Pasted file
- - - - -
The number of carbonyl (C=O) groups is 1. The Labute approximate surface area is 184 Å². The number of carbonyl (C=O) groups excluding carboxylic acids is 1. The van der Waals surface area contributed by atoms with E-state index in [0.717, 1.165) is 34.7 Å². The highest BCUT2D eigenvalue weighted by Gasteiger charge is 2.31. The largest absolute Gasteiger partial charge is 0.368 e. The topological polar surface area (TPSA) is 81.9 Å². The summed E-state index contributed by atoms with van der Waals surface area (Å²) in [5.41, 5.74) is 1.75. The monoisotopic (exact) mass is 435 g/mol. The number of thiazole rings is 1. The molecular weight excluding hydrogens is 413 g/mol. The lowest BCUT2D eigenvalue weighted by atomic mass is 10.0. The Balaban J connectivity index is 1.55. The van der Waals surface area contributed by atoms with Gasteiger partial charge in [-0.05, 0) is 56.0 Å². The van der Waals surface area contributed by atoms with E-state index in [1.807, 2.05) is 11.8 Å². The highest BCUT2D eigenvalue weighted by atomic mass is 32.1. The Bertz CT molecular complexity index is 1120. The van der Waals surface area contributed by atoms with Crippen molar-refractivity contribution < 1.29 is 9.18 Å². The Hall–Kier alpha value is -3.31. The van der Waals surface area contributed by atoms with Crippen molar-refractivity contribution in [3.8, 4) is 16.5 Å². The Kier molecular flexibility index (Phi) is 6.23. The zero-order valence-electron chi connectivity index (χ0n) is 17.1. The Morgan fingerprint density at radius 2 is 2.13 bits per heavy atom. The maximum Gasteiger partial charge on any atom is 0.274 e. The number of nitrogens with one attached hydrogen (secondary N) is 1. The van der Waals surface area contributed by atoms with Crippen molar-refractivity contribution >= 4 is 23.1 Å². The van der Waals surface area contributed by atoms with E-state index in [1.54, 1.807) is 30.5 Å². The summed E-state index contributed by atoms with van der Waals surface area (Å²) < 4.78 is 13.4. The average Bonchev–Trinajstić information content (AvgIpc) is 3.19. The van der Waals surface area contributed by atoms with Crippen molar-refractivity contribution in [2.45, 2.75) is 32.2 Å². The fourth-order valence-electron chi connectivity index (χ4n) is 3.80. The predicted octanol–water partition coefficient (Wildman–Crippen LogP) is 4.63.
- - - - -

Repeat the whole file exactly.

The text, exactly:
The number of carbonyl (C=O) groups is 1. The Labute approximate surface area is 184 Å². The number of carbonyl (C=O) groups excluding carboxylic acids is 1. The van der Waals surface area contributed by atoms with E-state index in [0.717, 1.165) is 34.7 Å². The highest BCUT2D eigenvalue weighted by Gasteiger charge is 2.31. The largest absolute Gasteiger partial charge is 0.368 e. The topological polar surface area (TPSA) is 81.9 Å². The summed E-state index contributed by atoms with van der Waals surface area (Å²) in [5.41, 5.74) is 1.75. The monoisotopic (exact) mass is 435 g/mol. The number of thiazole rings is 1. The molecular weight excluding hydrogens is 413 g/mol. The lowest BCUT2D eigenvalue weighted by atomic mass is 10.0. The Balaban J connectivity index is 1.55. The van der Waals surface area contributed by atoms with Gasteiger partial charge in [-0.05, 0) is 56.0 Å². The van der Waals surface area contributed by atoms with E-state index in [1.807, 2.05) is 11.8 Å². The highest BCUT2D eigenvalue weighted by atomic mass is 32.1. The Bertz CT molecular complexity index is 1120. The van der Waals surface area contributed by atoms with Crippen molar-refractivity contribution < 1.29 is 9.18 Å². The Hall–Kier alpha value is -3.31. The van der Waals surface area contributed by atoms with Crippen molar-refractivity contribution in [3.8, 4) is 16.5 Å². The Kier molecular flexibility index (Phi) is 6.23. The zero-order valence-electron chi connectivity index (χ0n) is 17.1. The Morgan fingerprint density at radius 2 is 2.13 bits per heavy atom. The maximum Gasteiger partial charge on any atom is 0.274 e. The number of nitrogens with one attached hydrogen (secondary N) is 1. The van der Waals surface area contributed by atoms with Crippen molar-refractivity contribution >= 4 is 23.1 Å². The van der Waals surface area contributed by atoms with E-state index in [1.54, 1.807) is 30.5 Å². The summed E-state index contributed by atoms with van der Waals surface area (Å²) < 4.78 is 13.4. The average Bonchev–Trinajstić information content (AvgIpc) is 3.19. The van der Waals surface area contributed by atoms with Crippen molar-refractivity contribution in [2.45, 2.75) is 32.2 Å². The fourth-order valence-electron chi connectivity index (χ4n) is 3.80. The predicted octanol–water partition coefficient (Wildman–Crippen LogP) is 4.63.